The EU faced a similar challenge in responding to the different contexts of its member states. The EU’s policies resulted from collaboration between the EU central body, country governments, and industry. The policy gave the states flexibility in deciding how to reduce the carbon content of transport fuels, in setting standards for different fuel types, and in choosing incentives/disincentives. As a result, the policies have received widespread acceptance and support among member states.
Learning. B.C. has had a low-carbon fuel standard for transportation in place for almost 10 years, and has figured out an approach that works for suppliers: from life-cycle analysis of emissions through to a carbon trading system. Yet, it is not clear that the federal government is interested in learning from B.C.’s experience, and instead has signaled that it will craft its own approach. It does so at its peril as this may jeopardize the province’s efforts and open the door to many practical complexities.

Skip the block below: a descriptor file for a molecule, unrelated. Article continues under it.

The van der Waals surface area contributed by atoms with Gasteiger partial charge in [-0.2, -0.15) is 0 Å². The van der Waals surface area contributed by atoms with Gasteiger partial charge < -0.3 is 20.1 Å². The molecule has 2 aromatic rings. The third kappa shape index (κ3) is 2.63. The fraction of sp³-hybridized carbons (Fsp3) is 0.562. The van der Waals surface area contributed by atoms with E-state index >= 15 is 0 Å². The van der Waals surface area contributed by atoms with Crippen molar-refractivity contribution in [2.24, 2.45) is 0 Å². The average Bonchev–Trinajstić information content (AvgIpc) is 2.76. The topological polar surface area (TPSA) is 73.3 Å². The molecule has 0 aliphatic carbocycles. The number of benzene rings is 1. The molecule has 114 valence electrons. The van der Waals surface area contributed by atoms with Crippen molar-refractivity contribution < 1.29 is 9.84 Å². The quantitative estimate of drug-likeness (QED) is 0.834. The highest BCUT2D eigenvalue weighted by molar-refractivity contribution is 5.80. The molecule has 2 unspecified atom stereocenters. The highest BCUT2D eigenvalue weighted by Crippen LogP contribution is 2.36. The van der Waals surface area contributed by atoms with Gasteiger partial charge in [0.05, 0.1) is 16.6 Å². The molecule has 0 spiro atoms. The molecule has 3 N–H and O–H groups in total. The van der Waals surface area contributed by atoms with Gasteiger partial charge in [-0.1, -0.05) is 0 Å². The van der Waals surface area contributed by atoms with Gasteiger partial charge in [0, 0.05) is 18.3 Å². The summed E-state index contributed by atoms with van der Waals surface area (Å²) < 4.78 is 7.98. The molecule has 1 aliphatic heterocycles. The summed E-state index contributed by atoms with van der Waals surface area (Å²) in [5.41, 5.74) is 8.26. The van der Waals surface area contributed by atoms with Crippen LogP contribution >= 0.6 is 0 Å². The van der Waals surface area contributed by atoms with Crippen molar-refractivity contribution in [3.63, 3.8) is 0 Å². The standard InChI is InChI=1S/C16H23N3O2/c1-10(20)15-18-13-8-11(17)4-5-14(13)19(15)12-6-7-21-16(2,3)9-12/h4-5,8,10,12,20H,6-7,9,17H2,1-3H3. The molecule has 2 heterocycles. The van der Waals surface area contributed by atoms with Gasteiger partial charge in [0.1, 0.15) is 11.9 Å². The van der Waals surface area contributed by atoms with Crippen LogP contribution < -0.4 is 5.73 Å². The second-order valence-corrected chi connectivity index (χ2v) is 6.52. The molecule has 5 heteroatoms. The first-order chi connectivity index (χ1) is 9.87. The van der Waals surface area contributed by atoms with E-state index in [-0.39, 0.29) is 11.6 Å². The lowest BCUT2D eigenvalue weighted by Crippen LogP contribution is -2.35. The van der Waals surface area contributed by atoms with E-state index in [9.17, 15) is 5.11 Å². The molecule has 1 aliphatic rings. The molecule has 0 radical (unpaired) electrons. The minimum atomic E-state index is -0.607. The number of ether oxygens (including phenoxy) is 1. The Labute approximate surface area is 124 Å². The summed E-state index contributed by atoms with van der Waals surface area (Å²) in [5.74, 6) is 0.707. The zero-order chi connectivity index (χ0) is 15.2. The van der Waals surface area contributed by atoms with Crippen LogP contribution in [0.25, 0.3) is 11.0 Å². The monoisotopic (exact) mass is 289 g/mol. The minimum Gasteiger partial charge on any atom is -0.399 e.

Fairness. The CFS will produce winners and losers – within and across sectors and regions. The “fairness” of these impacts will be important both for the acceptability of the policy and for ensuring it doesn’t undermine the country’s economic prosperity. There is concern that the policy will hamstring Canada’s trade-exposed sectors such as steel manufacture or mining, as they cannot raise prices to offset any increased costs. How will the policy ensure that different groups aren’t unfairly impacted, resulting in resentment and pushback?
Administrative burden. The implementation of the CFS will be complex, requiring substantial work on the part of both fuel suppliers and government agencies to demonstrate compliance. If the policy is to succeed, administrative costs must not outweigh its benefits.